Sermons

September 19: Listening to Your Voice (25 B)

“Taking a child, he placed it in their midst, and put his arms around it, and he said to them, ‘Whoever receives one child such as this in my name, receives me.’” Mark 9: 30-37.

Today we hear that Jesus is perplexed over his disciple’s lack of understanding. So, he sits them down and says: “If anyone wishes to be first, he shall be the last of all and the servant of all.”

This gospel passage is about servant leadership. We know that true leaders know how to inform, value each person’s contribution and enable efforts among their followers. Moreover, genuinely gifted leaders listen, and Jesus emphasizes the importance of welcoming and even receiving the one-child whose voice we must hear.

Listening to your voice, that’s the focus of my sermon today. What a privilege it is to serve you in this capacity, and it’s the very core of our educational mission here at Santa Catalina — namely, listening to your needs, your hurts, and genuine concerns. That’s what makes us Santa Catalina!

Jesus was asking his disciples to receive a child, so too we have to create ways to welcome, listen and identify with the younger generation, your generation.

As you are coming into young adulthood in 2021, I can never be your age. However, drawing on my memory and imagination, maybe this technique helps.

When I’m driving in my car, especially on long distances, and most recently going from Monterey to Los Angeles, I rely on Sirius XM to get me through the ordeals of traffic and long-haul driving.

So, I play a game; namely, I tune into the channels on the top of the Sirius XM list. These music channels divide pop music into decades — the 50’s on 5, the 60’s on 6, the 70’s on 7, and thru to the present.

Typically, I stay with one decade at a time, attempting to identify the song that is played, whether I recall the singer or the group, and later carefully glancing at the radio screen to reveal this information.

Mostly, I look for the precise year. At that point, my mental quiz begins. I try to pour myself into that younger person that I was long ago. Let me give you a recent example.

When the popular singing group, The Platters, sang their big hit song “Only You” in 1955, who was I at the time? Who were my friends? Who was my fifth-grade teacher? What were my significant concerns? How well did I perform the “O Holy Night” solo at the parish Christmas concert? In the year 1955, the Salk polio vaccine became available. What was my reaction to taking the inoculation?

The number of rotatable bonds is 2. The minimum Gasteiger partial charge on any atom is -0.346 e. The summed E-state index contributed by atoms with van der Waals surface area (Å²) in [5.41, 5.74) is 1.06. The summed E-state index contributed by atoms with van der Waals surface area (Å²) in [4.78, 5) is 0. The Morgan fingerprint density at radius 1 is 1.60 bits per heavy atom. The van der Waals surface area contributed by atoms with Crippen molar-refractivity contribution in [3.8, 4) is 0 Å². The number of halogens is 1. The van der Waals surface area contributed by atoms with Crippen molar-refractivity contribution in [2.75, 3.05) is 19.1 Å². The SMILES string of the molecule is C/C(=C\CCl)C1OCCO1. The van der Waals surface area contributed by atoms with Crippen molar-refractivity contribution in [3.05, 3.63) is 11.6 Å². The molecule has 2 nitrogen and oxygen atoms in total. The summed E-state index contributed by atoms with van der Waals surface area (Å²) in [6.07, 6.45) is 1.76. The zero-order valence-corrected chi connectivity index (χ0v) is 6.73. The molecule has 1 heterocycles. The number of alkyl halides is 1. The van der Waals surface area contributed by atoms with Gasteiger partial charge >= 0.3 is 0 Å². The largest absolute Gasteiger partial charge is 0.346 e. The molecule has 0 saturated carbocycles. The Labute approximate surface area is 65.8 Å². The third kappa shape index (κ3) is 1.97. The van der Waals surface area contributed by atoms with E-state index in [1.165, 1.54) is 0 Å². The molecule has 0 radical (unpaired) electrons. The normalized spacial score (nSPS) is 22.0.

With each decade, these songs on XM radio help fill in memories and impressions of the time. This technique gives me an appreciation for growth and conflicts. And if I listen carefully to my fears and misgivings about myself, I might in some way understand and listen more carefully to your concerns now.

No, I cannot be your age, your gender, or race. Each of us is born with certain givens. But it’s the similar process of growing up and experiencing life that all adults must welcome in you.

After all, Jesus is saying, “Whoever receives one child such as this in my name, receives me.” The Lord welcomes you, receives you, and most of all listen to you.”

Recently, I came across a quote from a writer and religious educator, Margaret Felice, who asks, “Where do you see God on your life’s journey? What part of your life feels dark and shut out from the Lord? Do you struggle to see God’s grace at work? Invite God to give you the vision that sees grace in all things.” 

How do I see it? For the past few weeks, I’ve been attempting to figure out how kids or young people might see religion or religious values and God. How do we learn to listen to the inner voice in all of us?

For me, as a priest, this is a practical concern. And yes, I rely on certain hymns that I sang as a choir boy years ago. These moments of my youth reveal the very first appearance of God in my life and an ability to see God’s grace at work on this present journey of ours.

Rosary Chapel, Santa Catalina School, Monterey, CA.

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